Newly re-mastered in HD! The masters of classic horror, Basil Rathbone (Tales of Terror), Bela Lugosi (Dracula, White Zombie), Lon Chaney, Jr. (The Wolf Man) and John Carradine (House of the Long Shadows) co-star in this terrifying horror classic about a crazed brain surgeon and his unorthodox experiments at a spooky old dark house. When the wife of a lunatic surgeon (Rathbone) slips into a coma, the doctor sets out to find a donor for a highly unorthodox brain transplant. The subsequent experiments result in the creation of a number of dangerous zombies, mutants and freaks that are soon unleashed on an unsuspecting populace. The stellar cast also includes Akim Tamiroff (After the Fox) and Tor Johnson (Plan 9 From Outer Space). From Reginald Le Borg, the director of horror classics, Diary of a Madman and The Mummy's Ghost.
I really wish I had grown up in the era of the drive-in and midnight movie double features. Sure some of the local theaters near where I live do show the odd duck horror flick from time to time or regular viewings of 'The Room,' but what I really crave is to have been a part of the era that got to see cheap monster movies that Roger Corman, Burt I. Gordon, or Del Tenney directed. These are the movies that I have come to love over the years and make ample room on my shelves for as I add them to my collection, but I wish I had gotten to see them projected on the big screen. I love sitting in my home and popping one on whenever I want, but there is a flavor to the experience that is missing. 1956's 'The Black Sleep' directed by Reginald Le Borg is such a movie. When you have Basil Rathbone, Lon Chaney Jr., John Carradine, Bela Lugosi, and the larger than life Tor Johnson in a movie together, it makes you long for the smell of fresh popcorn and the clickity-clack sound of a projector.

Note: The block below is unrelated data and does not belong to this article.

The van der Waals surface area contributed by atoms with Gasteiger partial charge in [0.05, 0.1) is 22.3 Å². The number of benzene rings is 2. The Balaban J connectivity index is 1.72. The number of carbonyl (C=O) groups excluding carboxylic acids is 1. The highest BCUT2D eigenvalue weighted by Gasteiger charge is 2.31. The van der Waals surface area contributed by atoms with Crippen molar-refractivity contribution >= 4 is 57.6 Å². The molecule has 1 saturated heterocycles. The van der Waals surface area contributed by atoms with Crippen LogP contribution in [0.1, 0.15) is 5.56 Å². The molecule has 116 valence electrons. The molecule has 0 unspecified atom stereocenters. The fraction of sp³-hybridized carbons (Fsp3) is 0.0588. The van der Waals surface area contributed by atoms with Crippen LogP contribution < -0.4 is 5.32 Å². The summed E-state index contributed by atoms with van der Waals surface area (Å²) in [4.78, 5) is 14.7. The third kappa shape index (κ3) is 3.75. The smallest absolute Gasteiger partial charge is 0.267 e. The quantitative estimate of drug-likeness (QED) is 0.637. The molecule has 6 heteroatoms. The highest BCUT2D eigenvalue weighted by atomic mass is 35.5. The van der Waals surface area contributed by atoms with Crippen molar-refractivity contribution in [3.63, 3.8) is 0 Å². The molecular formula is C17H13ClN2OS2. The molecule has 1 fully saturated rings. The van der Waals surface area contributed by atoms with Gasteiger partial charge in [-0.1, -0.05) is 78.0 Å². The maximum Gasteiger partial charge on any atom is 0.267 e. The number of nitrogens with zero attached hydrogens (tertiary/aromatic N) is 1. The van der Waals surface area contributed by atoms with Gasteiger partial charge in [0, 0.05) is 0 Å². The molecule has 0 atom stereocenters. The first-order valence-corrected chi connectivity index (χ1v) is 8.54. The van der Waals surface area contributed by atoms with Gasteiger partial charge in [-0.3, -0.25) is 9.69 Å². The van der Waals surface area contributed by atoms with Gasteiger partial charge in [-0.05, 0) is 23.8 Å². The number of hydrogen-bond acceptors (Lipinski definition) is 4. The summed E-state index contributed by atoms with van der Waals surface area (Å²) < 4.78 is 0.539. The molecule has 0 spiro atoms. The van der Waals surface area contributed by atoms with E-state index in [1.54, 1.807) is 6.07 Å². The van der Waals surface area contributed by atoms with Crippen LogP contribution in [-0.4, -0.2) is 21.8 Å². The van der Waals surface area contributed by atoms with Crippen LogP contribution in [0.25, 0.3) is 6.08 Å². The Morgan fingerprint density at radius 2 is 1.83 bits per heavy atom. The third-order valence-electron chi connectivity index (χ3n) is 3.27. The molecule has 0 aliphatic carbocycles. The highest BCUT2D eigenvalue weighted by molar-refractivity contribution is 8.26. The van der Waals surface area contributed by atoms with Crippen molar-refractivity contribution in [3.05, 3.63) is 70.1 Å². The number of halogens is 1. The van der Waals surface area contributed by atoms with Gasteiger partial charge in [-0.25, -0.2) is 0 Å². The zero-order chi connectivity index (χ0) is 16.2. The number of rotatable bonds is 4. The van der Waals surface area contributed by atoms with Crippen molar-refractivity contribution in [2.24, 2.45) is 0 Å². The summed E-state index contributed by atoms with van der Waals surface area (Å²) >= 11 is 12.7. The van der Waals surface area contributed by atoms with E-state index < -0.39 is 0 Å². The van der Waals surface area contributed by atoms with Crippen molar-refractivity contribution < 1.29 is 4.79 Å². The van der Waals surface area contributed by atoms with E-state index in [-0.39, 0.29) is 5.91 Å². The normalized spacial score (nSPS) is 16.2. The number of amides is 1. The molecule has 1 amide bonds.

Dr. Gordon Ramsay is a brilliant surgeon with a bright future - or rather he should have a bright future. After being tried and convicted of a murder he didn't commit but had no evidence for an alibi, he is set to hang at dawn. His colleague and mentor Sir Joel Cadman (Basil Rathbone) stops by to pay his respects and give his dear friend a little medication that will make things go smoother. What Cadman actually gave Ramsay is an ancient drug known as "The Black Sleep" whose symptoms mimic death in nearly every respect but doesn't actually kill the patient. Since his captors believe Ramsay is dead, what else are they to do but bury the body?
Fortunately for Ramsay, Cadman arranged to take control of the body so that he and his accomplice Odo (Akim Tamiroff) can shepherd Ramsay to safety. When he awakens from his slumber, Ramsay is understandably confused and shocked to be alive, but then Cadman explains why he's gone to such great lengths to ensure that his protege didn't dangle at the end of a hangman's noose. It turns out that Cadman's beloved wife developed a brain tumor and has slipped into a coma. For months, Cadman has been performing various experiments to find a cure, but now he needs the hands of a skilled surgeon. To Ramsay's horror, he soon learns that with the aid of the mindless servant Mungo (Lon Chaney Jr.) and his mute manservant Casimir (Bela Lugosi), Cadman has been performing damaging, life-altering brain surgeries on the living! As Ramsay desperately tries to find a way to free himself of this horrific nightmare, Cadman's assistant the beautiful Laurie (Patricia Blair) shows him the true depths of the horrific experiments and how no one is safe under Sir Cadman's care.
'The Black Sleep' is a movie that feels like 'The Expendables' of B-list monster movie actors. Sadly for so many of these fine actors, this film was a means to an end rather than a showcase of their talents. While they were most certainly there to collect a quick paycheck, that didn't hold them back from delivering great performances. While the story itself is relatively thin, it does serve the purpose of getting these legends of the silver screen back in front of the camera. Even though Bela and Lon are mute in their respective roles, they still manage to steal each scene they're in, and the movie only gets better once John Carradine and Tor Johnson show up!